Monday, March 29, 2010

Las Vegas During Earth Hour 2010

On Saturday night, my family and I drove down to the Venetian. We wanted to get a look at the Strip during Earth Hour, and we thought we'd do some wandering around while we were there. Wandering around any of the Strip hotels provides heaps of free entertainment--especially on Saturday night.

The first thing I noticed was that the "darkened" Strip was still very bright. You could see the hotels clearly, and several of them had their names illuminated. The overall effect was interesting: a subdued Las Vegas that looked very much like any other city full of big buildings. I was surprised to see how much light was present even with the hotels' big lights off.

At 9:30, when the Strip's exterior lights came on, it was a gradual change. "That was pretty anti-climactic," complained my husband and son. But when you compare the picture taken during Earth Hour to the one taken a few minutes after it ended (and notice the Flamingo isn't yet re-lit), you see a marked difference.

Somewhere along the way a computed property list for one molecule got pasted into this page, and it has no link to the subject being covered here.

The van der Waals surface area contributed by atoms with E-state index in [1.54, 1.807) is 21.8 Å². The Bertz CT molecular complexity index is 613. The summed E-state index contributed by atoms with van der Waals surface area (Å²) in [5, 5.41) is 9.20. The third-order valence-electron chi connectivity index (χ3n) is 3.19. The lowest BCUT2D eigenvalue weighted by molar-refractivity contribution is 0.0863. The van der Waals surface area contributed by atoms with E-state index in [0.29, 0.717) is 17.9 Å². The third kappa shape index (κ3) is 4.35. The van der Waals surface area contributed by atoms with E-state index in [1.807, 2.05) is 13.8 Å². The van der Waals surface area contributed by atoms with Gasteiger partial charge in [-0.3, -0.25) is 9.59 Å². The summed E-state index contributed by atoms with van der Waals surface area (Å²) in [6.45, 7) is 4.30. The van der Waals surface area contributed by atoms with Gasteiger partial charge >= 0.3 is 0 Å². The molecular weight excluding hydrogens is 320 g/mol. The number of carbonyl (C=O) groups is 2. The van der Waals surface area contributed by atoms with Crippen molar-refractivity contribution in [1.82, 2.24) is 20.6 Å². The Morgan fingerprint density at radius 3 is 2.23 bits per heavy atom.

After I was done taking pictures, we left the roof of the Venetian's parking garage and wandered around the Grand Canal Shoppes. When my son paused in front of the gelato stand in St. Mark's square, we convinced him that a stop at the grocery store on the way home would net him more ice cream in the long run. We stopped in the Peter Lik gallery and marveled over the incredible photographs. As we wandered past the Grand Canal's expensive storefronts, my husband and I watched the drunks stagger by. (A word of advice: Pace yourselves, people--10:00 p.m. is far too early to be drunk in Las Vegas on a Saturday night.) The women out for the night were stuffed into dresses so short, tight, and tiny that they barely covered the essentials.